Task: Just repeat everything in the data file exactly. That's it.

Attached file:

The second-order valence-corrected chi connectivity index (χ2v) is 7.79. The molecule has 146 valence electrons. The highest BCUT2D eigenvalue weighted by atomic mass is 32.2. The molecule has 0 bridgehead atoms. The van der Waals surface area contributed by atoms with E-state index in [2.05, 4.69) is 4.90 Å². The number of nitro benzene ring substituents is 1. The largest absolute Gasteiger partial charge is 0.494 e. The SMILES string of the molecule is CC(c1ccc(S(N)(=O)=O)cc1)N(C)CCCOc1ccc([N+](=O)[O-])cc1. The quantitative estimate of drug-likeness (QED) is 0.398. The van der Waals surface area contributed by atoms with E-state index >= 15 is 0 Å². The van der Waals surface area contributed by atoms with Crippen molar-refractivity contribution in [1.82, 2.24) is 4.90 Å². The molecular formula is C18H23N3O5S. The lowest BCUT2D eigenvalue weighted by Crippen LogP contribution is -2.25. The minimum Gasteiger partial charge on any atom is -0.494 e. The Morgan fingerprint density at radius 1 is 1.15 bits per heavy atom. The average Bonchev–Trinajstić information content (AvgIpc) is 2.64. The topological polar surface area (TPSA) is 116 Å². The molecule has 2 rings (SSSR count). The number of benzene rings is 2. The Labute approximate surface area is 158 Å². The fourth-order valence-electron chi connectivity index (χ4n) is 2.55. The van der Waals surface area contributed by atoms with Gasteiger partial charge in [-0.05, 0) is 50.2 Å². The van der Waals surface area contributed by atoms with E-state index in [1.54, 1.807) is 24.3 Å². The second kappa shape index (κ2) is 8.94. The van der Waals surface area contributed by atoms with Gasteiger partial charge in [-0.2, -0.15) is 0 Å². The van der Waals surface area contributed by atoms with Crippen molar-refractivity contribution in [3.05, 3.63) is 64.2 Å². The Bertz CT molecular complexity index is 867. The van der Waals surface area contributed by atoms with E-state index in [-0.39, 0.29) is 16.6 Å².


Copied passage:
The second-order valence-corrected chi connectivity index (χ2v) is 7.79. The molecule has 146 valence electrons. The highest BCUT2D eigenvalue weighted by atomic mass is 32.2. The molecule has 0 bridgehead atoms. The van der Waals surface area contributed by atoms with E-state index in [2.05, 4.69) is 4.90 Å². The number of nitro benzene ring substituents is 1. The largest absolute Gasteiger partial charge is 0.494 e. The SMILES string of the molecule is CC(c1ccc(S(N)(=O)=O)cc1)N(C)CCCOc1ccc([N+](=O)[O-])cc1. The quantitative estimate of drug-likeness (QED) is 0.398. The van der Waals surface area contributed by atoms with E-state index >= 15 is 0 Å². The van der Waals surface area contributed by atoms with Crippen molar-refractivity contribution in [1.82, 2.24) is 4.90 Å². The molecular formula is C18H23N3O5S. The lowest BCUT2D eigenvalue weighted by Crippen LogP contribution is -2.25. The minimum Gasteiger partial charge on any atom is -0.494 e. The Morgan fingerprint density at radius 1 is 1.15 bits per heavy atom. The average Bonchev–Trinajstić information content (AvgIpc) is 2.64. The topological polar surface area (TPSA) is 116 Å². The molecule has 2 rings (SSSR count). The number of benzene rings is 2. The Labute approximate surface area is 158 Å². The fourth-order valence-electron chi connectivity index (χ4n) is 2.55. The van der Waals surface area contributed by atoms with Gasteiger partial charge in [-0.05, 0) is 50.2 Å². The van der Waals surface area contributed by atoms with E-state index in [1.54, 1.807) is 24.3 Å². The second kappa shape index (κ2) is 8.94. The van der Waals surface area contributed by atoms with Gasteiger partial charge in [-0.2, -0.15) is 0 Å². The van der Waals surface area contributed by atoms with Crippen molar-refractivity contribution in [3.05, 3.63) is 64.2 Å². The Bertz CT molecular complexity index is 867. The van der Waals surface area contributed by atoms with E-state index in [-0.39, 0.29) is 16.6 Å².